This is a great sauce, very quick to prepare, and completely vegetarian, therefore a good antidote to all the meat guzzling that’s been going on at this time of year. The blast of chilli will warm you up on a winter's day, too.
I add basil almost as a default to tomato-based sauces, but traditionally parsley is used here. As always, juggle the quantities to suit. Only use fresh tomatoes if you have the really flavoursome ripe ones available – don’t even think of making this with the awful supermarket hothouse variety; they will turn into a pallid, tasteless mush. Use canned ones instead.
Arrabbiata Sauce, or Tomato and Chilli Sauce recipe:
Ingredients for around 4 servings:
1 pound/450grams good tomatoes, peeled and chopped
1 small onion, peeled and diced finely
2 or more cloves of garlic, peeled and crushed or diced finely (this sauce should be good and garlicky, so use as much as you dare)
1 or more chillies, depending on the heat you like, chopped fine. You can also use dried chilli flakes, or even a good slug of chilli sauce, homemade or bought.
A splash or two of red wine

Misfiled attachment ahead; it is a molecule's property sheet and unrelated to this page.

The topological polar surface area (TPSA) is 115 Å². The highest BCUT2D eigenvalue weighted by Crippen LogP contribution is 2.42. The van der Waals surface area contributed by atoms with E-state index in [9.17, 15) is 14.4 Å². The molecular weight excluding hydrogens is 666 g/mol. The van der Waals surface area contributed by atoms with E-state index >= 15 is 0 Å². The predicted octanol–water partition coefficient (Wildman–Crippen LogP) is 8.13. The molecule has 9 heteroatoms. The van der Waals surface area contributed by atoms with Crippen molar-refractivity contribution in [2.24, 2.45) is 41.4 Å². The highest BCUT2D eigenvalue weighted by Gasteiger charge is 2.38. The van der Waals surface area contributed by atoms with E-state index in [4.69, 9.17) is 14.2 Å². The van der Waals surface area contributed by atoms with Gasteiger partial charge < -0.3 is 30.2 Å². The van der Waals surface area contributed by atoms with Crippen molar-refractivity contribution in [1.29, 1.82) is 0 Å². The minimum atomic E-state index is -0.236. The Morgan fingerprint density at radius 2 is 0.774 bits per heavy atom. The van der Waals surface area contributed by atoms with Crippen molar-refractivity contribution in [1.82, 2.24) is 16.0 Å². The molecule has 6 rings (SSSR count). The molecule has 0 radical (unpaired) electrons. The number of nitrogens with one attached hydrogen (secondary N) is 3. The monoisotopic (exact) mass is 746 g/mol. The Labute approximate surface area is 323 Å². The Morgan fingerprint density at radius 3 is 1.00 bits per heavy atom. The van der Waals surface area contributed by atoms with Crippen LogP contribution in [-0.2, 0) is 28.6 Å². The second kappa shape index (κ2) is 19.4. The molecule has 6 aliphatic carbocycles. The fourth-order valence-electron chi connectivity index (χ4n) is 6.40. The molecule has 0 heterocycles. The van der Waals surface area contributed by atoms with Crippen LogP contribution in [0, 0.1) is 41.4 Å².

A pinch or two of sugar, any kind: you don’t want to make the sauce too sweet, but it does mellow both the acidity of the tomatoes and the chilli heat
A little salt and some freshly ground black pepper
The grated zest and juice of a small lemon
A little olive oil for frying
Fresh parsley, chopped finely (isn’t it about time you got yourself a good chef’s knife?) – a good handful
Gently sweat the onion and garlic in the olive oil over a fairly gentle heat for about five minutes – it should soften, and maybe take on a little golden colour, but not brown. As mentioned in previous recipes, garlic takes on a very unpleasant bitter taste if it’s over-fried.
Add all the other ingredients except the parsley, bring to the boil, then immediately reduce to a slow simmer, stirring occasionally – it is ready in about fifteen minutes.
Sprinkle the chopped parsley onto each serving as it goes to the table.
Serve over any kind of pasta, or a jacket potato, or even on its own to be mopped up with bread. If you serve it in those big, white pasta plates, it’ll look like something that has come out of a restaurant kitchen, especially once the parsley is sprinkled on top. Not bad for five minutes prep and twenty minutes cooking.
Note: Chilli, chili, chilie, chillie etc are all variant spellings, and there is no real international consensus as to which is correct. I tend to use the first, but I reserve the right to change my mind at will.
Further note: all'arrabbiata translates roughly as “angry style” due to the heat from the chillies – so be brave, and make the angriest sauce you dare!